The first documented traces of multiband Delta Loop antennas made of rigid structures go back to Frank Cooper‘s constructions (G2QT), in the la late 50s.
After gaining extensive experience as a builder of different kinds of antennas, Cooper managed to make a 6 element triband Delta Loop, which preferred to all the other ones because of its features: high gain and excellent front/back ratio. This model was published in the 1978 ARRL Antenna Anthology.
In Italy, in the early 70s, Giuseppe Molinaro (I1MOL) carried out a multiband Delta Loop project, which had a single matching system. This project became an article for QST, written along with Rick Tavan (N6XI), and then never published.
In November 1974, this time in USA, Allan A. Simpson (VE4AS) published on QST the description of his two-band Delta Loop in “Two-band delta loop array”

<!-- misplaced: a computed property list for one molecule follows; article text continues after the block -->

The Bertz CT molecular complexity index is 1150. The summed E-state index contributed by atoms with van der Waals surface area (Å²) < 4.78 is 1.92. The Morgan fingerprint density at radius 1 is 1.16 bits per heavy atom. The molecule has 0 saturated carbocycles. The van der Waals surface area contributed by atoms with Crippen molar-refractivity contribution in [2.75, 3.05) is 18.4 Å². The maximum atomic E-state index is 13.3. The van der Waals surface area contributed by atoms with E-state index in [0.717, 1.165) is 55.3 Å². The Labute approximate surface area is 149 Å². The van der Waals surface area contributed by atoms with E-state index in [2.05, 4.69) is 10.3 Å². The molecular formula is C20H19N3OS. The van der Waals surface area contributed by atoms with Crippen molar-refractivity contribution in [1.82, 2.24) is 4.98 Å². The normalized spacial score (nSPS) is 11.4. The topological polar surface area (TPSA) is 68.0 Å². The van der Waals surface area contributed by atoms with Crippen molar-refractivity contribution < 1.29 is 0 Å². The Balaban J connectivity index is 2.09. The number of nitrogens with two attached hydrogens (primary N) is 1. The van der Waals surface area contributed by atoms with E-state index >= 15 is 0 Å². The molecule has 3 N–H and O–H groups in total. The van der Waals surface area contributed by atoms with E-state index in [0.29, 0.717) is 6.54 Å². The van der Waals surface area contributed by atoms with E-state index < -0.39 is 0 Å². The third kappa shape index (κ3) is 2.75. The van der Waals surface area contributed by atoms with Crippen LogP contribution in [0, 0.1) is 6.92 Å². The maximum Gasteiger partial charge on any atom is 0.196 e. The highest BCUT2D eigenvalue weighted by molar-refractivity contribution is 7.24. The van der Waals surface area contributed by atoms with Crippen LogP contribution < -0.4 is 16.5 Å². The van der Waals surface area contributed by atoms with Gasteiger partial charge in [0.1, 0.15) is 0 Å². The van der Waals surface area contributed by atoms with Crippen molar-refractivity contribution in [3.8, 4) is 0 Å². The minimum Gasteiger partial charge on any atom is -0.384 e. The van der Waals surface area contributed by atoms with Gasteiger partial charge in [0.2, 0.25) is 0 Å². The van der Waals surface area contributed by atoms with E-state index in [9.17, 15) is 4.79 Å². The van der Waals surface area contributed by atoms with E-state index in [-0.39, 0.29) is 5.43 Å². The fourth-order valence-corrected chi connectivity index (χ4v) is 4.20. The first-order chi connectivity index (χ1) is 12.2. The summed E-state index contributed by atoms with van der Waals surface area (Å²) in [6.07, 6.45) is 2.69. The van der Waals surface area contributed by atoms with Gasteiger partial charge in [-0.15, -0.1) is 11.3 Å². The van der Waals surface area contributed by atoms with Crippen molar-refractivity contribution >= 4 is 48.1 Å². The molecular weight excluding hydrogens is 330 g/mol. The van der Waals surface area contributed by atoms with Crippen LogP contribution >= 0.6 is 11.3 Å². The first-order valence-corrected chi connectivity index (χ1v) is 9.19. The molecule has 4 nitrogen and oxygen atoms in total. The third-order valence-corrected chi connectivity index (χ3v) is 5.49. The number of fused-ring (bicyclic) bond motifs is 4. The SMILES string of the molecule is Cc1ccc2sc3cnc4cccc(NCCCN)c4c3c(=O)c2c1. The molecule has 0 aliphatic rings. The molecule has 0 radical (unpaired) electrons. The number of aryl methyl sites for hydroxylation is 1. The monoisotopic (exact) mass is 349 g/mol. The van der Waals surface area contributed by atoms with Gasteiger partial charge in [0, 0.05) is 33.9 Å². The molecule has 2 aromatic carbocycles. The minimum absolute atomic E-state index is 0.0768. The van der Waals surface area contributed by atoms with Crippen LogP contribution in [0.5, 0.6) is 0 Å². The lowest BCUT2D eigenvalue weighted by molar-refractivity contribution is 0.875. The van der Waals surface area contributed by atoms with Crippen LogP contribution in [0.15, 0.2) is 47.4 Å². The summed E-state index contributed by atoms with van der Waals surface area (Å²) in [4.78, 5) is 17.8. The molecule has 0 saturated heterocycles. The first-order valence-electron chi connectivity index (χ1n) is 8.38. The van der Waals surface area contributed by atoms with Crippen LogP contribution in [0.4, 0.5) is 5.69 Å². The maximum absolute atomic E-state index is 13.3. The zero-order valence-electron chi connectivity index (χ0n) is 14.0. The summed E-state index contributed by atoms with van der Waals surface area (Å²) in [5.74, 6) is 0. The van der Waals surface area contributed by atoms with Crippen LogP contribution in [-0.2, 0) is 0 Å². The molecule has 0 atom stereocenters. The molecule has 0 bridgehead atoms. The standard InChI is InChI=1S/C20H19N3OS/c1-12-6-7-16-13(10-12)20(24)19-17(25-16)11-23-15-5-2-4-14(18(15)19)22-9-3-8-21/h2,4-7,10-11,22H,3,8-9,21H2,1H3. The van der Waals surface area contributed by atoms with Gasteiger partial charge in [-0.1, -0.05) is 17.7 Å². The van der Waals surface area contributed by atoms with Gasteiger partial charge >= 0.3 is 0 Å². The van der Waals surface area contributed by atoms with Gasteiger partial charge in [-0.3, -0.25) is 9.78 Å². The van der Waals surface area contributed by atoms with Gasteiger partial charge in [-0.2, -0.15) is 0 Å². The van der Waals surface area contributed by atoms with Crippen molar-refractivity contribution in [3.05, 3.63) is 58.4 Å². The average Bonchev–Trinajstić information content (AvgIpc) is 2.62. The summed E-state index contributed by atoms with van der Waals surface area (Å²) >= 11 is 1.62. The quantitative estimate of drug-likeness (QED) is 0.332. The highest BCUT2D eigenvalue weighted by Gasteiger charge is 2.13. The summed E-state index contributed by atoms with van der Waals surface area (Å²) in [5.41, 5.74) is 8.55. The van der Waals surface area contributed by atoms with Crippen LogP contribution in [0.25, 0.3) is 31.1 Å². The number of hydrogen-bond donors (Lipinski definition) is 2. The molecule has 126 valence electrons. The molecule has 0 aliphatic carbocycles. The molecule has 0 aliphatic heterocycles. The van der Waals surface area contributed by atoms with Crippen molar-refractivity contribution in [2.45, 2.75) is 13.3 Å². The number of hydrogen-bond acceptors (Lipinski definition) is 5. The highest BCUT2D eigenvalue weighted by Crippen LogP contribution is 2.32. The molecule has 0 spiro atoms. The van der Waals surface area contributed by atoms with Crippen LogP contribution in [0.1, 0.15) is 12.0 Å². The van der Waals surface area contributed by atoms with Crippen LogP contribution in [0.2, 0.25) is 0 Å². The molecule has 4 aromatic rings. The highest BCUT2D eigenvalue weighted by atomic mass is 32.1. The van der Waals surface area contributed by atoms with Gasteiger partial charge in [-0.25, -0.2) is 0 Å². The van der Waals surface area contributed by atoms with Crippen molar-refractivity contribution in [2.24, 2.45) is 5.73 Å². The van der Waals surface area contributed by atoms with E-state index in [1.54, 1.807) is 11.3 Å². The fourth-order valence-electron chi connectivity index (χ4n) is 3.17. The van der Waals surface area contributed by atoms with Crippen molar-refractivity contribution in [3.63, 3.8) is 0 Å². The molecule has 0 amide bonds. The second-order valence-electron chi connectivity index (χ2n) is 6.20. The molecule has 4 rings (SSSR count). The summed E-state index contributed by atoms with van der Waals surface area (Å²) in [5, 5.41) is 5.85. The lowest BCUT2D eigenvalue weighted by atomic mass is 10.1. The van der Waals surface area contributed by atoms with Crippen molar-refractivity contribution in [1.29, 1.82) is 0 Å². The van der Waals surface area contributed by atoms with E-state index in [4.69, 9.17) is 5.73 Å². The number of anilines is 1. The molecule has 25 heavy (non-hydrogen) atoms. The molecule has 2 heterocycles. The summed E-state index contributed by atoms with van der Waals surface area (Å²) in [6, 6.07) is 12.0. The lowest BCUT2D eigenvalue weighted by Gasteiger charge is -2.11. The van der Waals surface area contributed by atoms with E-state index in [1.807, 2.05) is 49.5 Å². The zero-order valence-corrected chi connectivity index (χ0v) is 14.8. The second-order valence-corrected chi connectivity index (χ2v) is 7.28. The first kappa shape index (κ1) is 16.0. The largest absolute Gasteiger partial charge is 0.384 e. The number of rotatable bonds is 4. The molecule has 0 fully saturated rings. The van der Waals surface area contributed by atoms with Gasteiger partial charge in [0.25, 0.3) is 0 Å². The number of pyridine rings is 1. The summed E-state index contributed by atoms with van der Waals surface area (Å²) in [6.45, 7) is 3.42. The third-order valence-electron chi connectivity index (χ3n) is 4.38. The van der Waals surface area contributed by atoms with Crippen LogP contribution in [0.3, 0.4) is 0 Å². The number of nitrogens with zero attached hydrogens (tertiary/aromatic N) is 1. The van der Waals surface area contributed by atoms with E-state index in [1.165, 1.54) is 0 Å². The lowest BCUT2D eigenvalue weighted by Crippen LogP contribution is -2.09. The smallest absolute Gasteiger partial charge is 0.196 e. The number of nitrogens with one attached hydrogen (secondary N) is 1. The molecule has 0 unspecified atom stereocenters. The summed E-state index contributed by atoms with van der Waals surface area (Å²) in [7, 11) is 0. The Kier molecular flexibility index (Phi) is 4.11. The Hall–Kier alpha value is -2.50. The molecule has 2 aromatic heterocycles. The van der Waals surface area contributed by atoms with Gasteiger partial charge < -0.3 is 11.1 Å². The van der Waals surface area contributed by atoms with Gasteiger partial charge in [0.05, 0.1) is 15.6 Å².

The single-matching-system Delta Loop by Molinari was later re-proposed by Silvano Contavalli (l4ZSQ) and Claudio Spada (l4USC) in “Costruiamo una Delta Loop per 20-15-10 m” on Radio Kit Elettronica 12/1981
In October 1986 the antenna project was published in the “Antenne progettazione e costruzione” book, edited by Nerio Neri (I4NE).
More elaborated versions, in terms of number of bands, electrical and mechanical complexity, were made since the 80s also by Koichi Nagai (JA3EY).
On the basis of an 8 element (4+4) Delta Loop for 21 and 28 MHz, the Japanese amateur radio operator also developed a four-band Delta Loop model by adding to the first design 6 more elements (3+3) for 18 and 24 MHz.
Later, 11 more loops for 144 MHz were added to the 14 el. four-band Delta Loop. The antenna, in its final version, had a total number of 25 elements for 5 bands, all placed on a unique boom.
In the meantime also examples of personal and commercial Delta Loops were made, with different electrical and mechanical systems, however worth to be considered.